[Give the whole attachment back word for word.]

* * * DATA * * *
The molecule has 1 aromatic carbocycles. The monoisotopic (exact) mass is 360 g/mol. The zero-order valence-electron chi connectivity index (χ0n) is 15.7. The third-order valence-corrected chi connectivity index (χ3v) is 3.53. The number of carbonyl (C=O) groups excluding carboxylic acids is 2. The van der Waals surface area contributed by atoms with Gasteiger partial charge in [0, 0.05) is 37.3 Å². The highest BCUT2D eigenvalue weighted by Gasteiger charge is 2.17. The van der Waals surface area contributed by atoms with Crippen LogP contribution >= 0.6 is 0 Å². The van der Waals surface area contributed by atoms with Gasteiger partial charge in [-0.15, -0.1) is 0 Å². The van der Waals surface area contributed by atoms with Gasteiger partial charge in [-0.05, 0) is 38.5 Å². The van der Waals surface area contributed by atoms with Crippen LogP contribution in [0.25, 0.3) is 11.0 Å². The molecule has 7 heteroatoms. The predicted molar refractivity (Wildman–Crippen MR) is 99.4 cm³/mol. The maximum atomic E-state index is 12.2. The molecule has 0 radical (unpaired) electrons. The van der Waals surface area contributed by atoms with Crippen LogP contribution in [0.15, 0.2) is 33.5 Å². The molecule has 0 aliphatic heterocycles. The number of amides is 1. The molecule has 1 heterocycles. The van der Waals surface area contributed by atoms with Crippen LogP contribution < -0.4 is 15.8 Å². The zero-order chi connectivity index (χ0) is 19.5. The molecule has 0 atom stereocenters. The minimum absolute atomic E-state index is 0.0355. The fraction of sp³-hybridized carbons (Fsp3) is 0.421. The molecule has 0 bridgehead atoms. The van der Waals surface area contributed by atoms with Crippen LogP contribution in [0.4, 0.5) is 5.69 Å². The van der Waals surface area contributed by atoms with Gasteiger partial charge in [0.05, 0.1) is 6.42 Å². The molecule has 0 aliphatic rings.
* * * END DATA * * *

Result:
The molecule has 1 aromatic carbocycles. The monoisotopic (exact) mass is 360 g/mol. The zero-order valence-electron chi connectivity index (χ0n) is 15.7. The third-order valence-corrected chi connectivity index (χ3v) is 3.53. The number of carbonyl (C=O) groups excluding carboxylic acids is 2. The van der Waals surface area contributed by atoms with Gasteiger partial charge in [0, 0.05) is 37.3 Å². The highest BCUT2D eigenvalue weighted by Gasteiger charge is 2.17. The van der Waals surface area contributed by atoms with Crippen LogP contribution >= 0.6 is 0 Å². The van der Waals surface area contributed by atoms with Gasteiger partial charge in [-0.15, -0.1) is 0 Å². The van der Waals surface area contributed by atoms with Gasteiger partial charge in [-0.05, 0) is 38.5 Å². The van der Waals surface area contributed by atoms with Crippen LogP contribution in [0.25, 0.3) is 11.0 Å². The molecule has 7 heteroatoms. The predicted molar refractivity (Wildman–Crippen MR) is 99.4 cm³/mol. The maximum atomic E-state index is 12.2. The molecule has 0 radical (unpaired) electrons. The van der Waals surface area contributed by atoms with Crippen LogP contribution in [0.15, 0.2) is 33.5 Å². The molecule has 0 aliphatic heterocycles. The number of amides is 1. The molecule has 1 heterocycles. The van der Waals surface area contributed by atoms with Crippen LogP contribution < -0.4 is 15.8 Å². The zero-order chi connectivity index (χ0) is 19.5. The molecule has 0 atom stereocenters. The minimum absolute atomic E-state index is 0.0355. The fraction of sp³-hybridized carbons (Fsp3) is 0.421. The molecule has 0 bridgehead atoms. The van der Waals surface area contributed by atoms with Crippen LogP contribution in [0.4, 0.5) is 5.69 Å². The van der Waals surface area contributed by atoms with Gasteiger partial charge in [0.05, 0.1) is 6.42 Å². The molecule has 0 aliphatic rings.